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Exit the Dragon? New Steel Tariff Could Divert Chinese Steel Back to Asia

With new steel tariffs imposed by the US, Chinese and ASEAN steel is becoming more expensive in the US. While China contributes only 2% of finished steel entering the US, Chinese items made from steel and aluminium – along with countless “transiting metals” – are likely to take a far greater share.

In fact, China was the second-largest source of imports of steel and aluminum products into the US in 2017, second to Canada but above Mexico. Should a strong uptick in US domestic steel production fill the gap, Chinese steel may be forced to retreat from the US market, meaning around 1 million mt would be redirected to Asia.

A worst-case scenario would be the entire export surplus remaining in China, adding to already high domestic inventories and potentially having a bearish impact on sentiment and prices.


More Than 2%

China and the US are the world’s largest steel exporter and importer, respectively. However, trade between the two countries has long been in decline, accounting for approximately 2% for each in 2017.

This can be seen in steel data from 2017 showing total US imports of 34.6 million mt, in of which China accounts for only 2%, or 881,000 mt. This is equivalent to just over 1% of China’s total exports of 75 million mt in 2017. However, when we look at Chinese exports of not only finished steel but all items manufactured from steel and aluminium, such as pipes, tubes, sheet piling, tanks, drums, fabricated sections, nails, cables and even barbed wire, the impact is far greater.

We have used Harmonized System trade data that classifies traded products into internationally standardized groups to analyse China’s trade with the US. The chart shows China’s exports of three groups of metal products to the US: Iron and steel (HS code 72), primarily finished steel like hot rolled coil and bar; products manufactured from iron and steel (HS code 73); and also aluminum and products manufactured from aluminum (HS code 76).


As can be seen in the chart, trade in steel and aluminium metals and products has risen over the last couple of years to $17 billion last year, with articles manufactured from steel items accounting for 75% of this trade.

This makes China the second-largest source of imports (18%) of steel and aluminum products into the US after Canada (19%) but above Mexico (8%), according to UN Commodity Trade Statistics.

In addition, this 18% does not include the countless Chinese-originated metals that were transiting through a third-party country such as Vietnam and a number of other ASEAN countries. The true exposure of “Chinese metals” to the US, therefore, could be much greater than 2%.

ASEAN Provides an Alternative Market for 'Returned' Chinese Steel from the US

Since 2015, Chinese steel exports have fallen sharply due to the numerous countervailing duties and anti-dumping tariffs the US and EU have applied to Chinese finished steel products. This has facilitated the shifting trade flows from the West to the East, with Asian destinations taking the lion’s share. Southeast Asian (ASEAN) countries are the largest receivers, accounting for 28% of the Chinese steel and aluminium products (HS code 72, 73 & 76), or $26 billion in value in 2016.


In 2017, Chinese exports of finished steel fell a sharp 30% from 2016 to 75 million mt. Total Chinese shipments to ASEAN also even more, by 41.5% to 22.78 million mt. However, it is still the largest destination, taking over 30% of Chinese steel exports. Given the size of ASEAN demand, it will likely provide continued optionality for Chinese exports, and potentially absorb the 1 million mt shifted from the US.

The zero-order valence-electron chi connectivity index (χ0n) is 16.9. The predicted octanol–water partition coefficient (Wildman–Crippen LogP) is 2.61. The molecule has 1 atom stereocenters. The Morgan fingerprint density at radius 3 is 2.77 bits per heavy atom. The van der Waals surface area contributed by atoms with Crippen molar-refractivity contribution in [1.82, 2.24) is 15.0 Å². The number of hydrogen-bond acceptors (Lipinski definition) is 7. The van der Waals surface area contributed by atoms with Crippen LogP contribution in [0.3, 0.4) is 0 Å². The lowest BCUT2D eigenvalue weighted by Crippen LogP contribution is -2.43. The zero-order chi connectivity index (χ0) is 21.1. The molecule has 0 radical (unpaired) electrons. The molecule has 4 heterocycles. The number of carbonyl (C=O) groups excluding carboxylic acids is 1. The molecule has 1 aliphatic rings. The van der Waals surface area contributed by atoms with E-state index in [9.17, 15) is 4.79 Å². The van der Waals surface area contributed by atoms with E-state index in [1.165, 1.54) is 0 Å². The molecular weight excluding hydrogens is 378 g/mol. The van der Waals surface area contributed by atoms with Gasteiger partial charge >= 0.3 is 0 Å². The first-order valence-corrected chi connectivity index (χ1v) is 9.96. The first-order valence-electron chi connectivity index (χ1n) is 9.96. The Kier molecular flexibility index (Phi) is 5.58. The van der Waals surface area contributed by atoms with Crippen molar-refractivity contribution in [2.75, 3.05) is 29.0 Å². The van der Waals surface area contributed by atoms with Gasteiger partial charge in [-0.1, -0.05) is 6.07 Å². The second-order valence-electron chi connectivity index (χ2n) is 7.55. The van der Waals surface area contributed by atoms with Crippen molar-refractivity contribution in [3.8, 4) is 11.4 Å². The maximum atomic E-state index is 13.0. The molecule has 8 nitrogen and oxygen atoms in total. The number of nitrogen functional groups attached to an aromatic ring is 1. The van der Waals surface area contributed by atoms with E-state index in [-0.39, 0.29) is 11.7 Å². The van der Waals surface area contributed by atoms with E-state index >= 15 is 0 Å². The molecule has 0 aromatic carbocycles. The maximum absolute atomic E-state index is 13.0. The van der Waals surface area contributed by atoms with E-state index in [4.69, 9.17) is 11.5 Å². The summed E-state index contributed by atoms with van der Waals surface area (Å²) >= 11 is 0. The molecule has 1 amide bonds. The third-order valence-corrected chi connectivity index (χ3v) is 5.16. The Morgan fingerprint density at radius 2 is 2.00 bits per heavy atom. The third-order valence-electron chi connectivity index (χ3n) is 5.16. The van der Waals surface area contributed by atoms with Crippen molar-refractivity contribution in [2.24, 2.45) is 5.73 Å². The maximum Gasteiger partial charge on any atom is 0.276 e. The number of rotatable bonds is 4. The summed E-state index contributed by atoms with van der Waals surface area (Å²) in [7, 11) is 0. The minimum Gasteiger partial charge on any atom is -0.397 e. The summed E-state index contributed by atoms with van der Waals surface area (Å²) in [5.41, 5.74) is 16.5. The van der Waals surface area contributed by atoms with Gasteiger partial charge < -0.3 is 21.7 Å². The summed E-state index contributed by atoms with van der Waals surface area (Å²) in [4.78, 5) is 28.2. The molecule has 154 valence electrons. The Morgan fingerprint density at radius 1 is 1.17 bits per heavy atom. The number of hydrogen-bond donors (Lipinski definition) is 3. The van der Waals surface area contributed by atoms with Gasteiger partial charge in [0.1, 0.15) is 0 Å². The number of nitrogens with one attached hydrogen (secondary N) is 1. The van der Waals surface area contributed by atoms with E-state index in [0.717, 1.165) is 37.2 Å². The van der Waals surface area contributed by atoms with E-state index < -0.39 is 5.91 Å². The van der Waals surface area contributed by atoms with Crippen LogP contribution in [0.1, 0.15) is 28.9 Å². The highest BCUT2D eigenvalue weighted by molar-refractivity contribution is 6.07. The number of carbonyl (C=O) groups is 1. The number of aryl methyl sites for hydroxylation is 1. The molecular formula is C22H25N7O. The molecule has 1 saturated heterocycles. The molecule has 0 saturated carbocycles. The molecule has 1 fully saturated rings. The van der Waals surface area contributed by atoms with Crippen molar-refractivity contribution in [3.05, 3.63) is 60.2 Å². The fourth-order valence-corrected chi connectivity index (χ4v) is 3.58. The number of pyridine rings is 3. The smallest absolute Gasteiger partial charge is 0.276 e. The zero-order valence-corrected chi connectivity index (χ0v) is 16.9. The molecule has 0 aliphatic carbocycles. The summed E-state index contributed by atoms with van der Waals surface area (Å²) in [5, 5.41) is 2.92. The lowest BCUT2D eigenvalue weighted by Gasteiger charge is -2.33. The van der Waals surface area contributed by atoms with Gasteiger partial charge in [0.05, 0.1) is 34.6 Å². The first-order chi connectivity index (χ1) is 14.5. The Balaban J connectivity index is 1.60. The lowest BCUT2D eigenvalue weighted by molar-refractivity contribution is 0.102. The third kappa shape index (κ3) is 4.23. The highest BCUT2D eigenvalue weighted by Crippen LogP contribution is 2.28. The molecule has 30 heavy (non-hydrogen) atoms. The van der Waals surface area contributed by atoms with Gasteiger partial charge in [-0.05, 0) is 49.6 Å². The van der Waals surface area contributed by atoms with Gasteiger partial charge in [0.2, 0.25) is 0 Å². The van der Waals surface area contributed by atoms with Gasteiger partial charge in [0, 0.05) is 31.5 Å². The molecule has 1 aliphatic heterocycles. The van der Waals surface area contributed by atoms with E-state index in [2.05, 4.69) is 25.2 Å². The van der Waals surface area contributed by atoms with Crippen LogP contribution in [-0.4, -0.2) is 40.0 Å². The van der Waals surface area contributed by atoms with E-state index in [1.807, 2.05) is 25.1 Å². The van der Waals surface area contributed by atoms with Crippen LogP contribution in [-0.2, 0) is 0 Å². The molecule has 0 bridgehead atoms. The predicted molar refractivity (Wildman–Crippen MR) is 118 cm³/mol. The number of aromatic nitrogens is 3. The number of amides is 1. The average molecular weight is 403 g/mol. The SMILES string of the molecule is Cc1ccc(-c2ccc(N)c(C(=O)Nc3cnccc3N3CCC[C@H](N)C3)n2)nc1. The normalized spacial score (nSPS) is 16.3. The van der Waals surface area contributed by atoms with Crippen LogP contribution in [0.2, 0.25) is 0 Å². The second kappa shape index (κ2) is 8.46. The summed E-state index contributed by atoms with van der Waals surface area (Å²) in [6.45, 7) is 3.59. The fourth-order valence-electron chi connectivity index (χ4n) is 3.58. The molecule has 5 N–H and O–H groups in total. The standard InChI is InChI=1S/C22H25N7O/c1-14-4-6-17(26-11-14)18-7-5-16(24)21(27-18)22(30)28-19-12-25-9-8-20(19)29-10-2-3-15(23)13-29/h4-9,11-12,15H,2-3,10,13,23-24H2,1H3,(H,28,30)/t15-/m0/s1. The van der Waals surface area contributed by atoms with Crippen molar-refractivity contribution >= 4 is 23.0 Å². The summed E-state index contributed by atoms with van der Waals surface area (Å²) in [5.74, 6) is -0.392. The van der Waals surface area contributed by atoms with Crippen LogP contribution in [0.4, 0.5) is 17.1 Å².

An important caveat, however, has been the US complaints against Chinese-originated steel imports from Vietnam and other ASEAN markets. The US has accused China of routing goods through another country to disguise their origin. Although this seems more political posturing than something which might have an impact, whether or not ASEAN will be able to absorb the Chinese export surplus remains to be seen. If it is unable to, an estimated steel surplus of 1 million mt will most likely stay inside China.

What Does a 1 Million MT Steel Surplus Mean?

In the unlikely event of China's immediate retreat from the US steel market, along with lackluster ASEAN demand, the additional supply will be added to Chinese stocks. At present, domestic inventories are estimated at around 17 million mt, so 1 million mt will be equivalent to a 6% increase. This volume does not appear to be large, and is more likely to be phased rather than in one big hit, but China is currently sitting on its highest inventories since 2013. Adding to these could hit sentiment and prices.


From the chart it is clear seasonal factors play a major role in Chinese steel inventories, which typically peak in March, followed by a steady decline throughout the year. This is largely a result of inventory rebuilding ahead of the Chinese construction season that starts in April after the Chinese Lunar New Year.

At present, it appears that the market is following the seasonal trend, with inventories shrinking from the peak of near 20 million mt in March, to around 17 million mt now. The chart shows a five-year average inventory level of around 7.6 million mt, which is about 9.4 million mt lower than now. It also illustrates an erratic relationship between steel stocks and steel raw materials in China.

This could be due to the complexity of the steelmaking supply chain, which requires a certain lead time of over 30 days for inventory pressures to be passed on from steel to raw materials.

If China retreats from the US market before domestic inventories are down to normal, this potential addition of 1 million mt could be the straw that breaks the camel’s back.